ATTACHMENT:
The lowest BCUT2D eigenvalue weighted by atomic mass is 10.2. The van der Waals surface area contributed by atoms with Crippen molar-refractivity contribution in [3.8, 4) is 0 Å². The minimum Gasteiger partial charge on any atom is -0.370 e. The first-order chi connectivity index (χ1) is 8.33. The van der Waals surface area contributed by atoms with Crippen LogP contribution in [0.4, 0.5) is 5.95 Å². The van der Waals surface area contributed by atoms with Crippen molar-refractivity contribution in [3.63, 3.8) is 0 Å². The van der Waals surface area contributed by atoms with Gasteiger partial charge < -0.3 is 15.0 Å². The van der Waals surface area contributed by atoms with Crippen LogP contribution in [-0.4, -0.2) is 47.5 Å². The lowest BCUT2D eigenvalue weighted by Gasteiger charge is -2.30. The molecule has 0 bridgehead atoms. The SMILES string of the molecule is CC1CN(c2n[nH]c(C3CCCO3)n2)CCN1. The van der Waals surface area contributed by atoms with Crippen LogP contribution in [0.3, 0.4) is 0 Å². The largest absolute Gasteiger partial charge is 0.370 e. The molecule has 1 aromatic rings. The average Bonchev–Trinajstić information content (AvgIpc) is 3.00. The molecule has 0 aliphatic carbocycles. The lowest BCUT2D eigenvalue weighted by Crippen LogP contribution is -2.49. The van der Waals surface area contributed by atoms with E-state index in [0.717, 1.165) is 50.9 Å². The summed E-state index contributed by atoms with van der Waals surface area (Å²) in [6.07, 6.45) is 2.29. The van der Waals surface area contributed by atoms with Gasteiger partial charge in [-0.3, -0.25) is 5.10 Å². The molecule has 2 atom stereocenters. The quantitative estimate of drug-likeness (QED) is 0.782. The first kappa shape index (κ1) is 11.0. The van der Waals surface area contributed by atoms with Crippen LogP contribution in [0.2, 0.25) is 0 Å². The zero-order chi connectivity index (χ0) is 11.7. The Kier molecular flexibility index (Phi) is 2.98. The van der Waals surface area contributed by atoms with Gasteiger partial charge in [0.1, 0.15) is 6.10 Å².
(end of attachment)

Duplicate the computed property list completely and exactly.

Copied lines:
The lowest BCUT2D eigenvalue weighted by atomic mass is 10.2. The van der Waals surface area contributed by atoms with Crippen molar-refractivity contribution in [3.8, 4) is 0 Å². The minimum Gasteiger partial charge on any atom is -0.370 e. The first-order chi connectivity index (χ1) is 8.33. The van der Waals surface area contributed by atoms with Crippen LogP contribution in [0.4, 0.5) is 5.95 Å². The van der Waals surface area contributed by atoms with Crippen molar-refractivity contribution in [3.63, 3.8) is 0 Å². The van der Waals surface area contributed by atoms with Gasteiger partial charge < -0.3 is 15.0 Å². The van der Waals surface area contributed by atoms with Crippen LogP contribution in [-0.4, -0.2) is 47.5 Å². The lowest BCUT2D eigenvalue weighted by Gasteiger charge is -2.30. The molecule has 0 bridgehead atoms. The SMILES string of the molecule is CC1CN(c2n[nH]c(C3CCCO3)n2)CCN1. The van der Waals surface area contributed by atoms with Crippen LogP contribution in [0.3, 0.4) is 0 Å². The largest absolute Gasteiger partial charge is 0.370 e. The molecule has 1 aromatic rings. The average Bonchev–Trinajstić information content (AvgIpc) is 3.00. The molecule has 0 aliphatic carbocycles. The lowest BCUT2D eigenvalue weighted by Crippen LogP contribution is -2.49. The van der Waals surface area contributed by atoms with E-state index in [0.717, 1.165) is 50.9 Å². The summed E-state index contributed by atoms with van der Waals surface area (Å²) in [6.07, 6.45) is 2.29. The van der Waals surface area contributed by atoms with Gasteiger partial charge in [-0.3, -0.25) is 5.10 Å². The molecule has 2 atom stereocenters. The quantitative estimate of drug-likeness (QED) is 0.782. The first kappa shape index (κ1) is 11.0. The van der Waals surface area contributed by atoms with Crippen LogP contribution in [0.2, 0.25) is 0 Å². The zero-order chi connectivity index (χ0) is 11.7. The Kier molecular flexibility index (Phi) is 2.98. The van der Waals surface area contributed by atoms with Gasteiger partial charge in [0.1, 0.15) is 6.10 Å².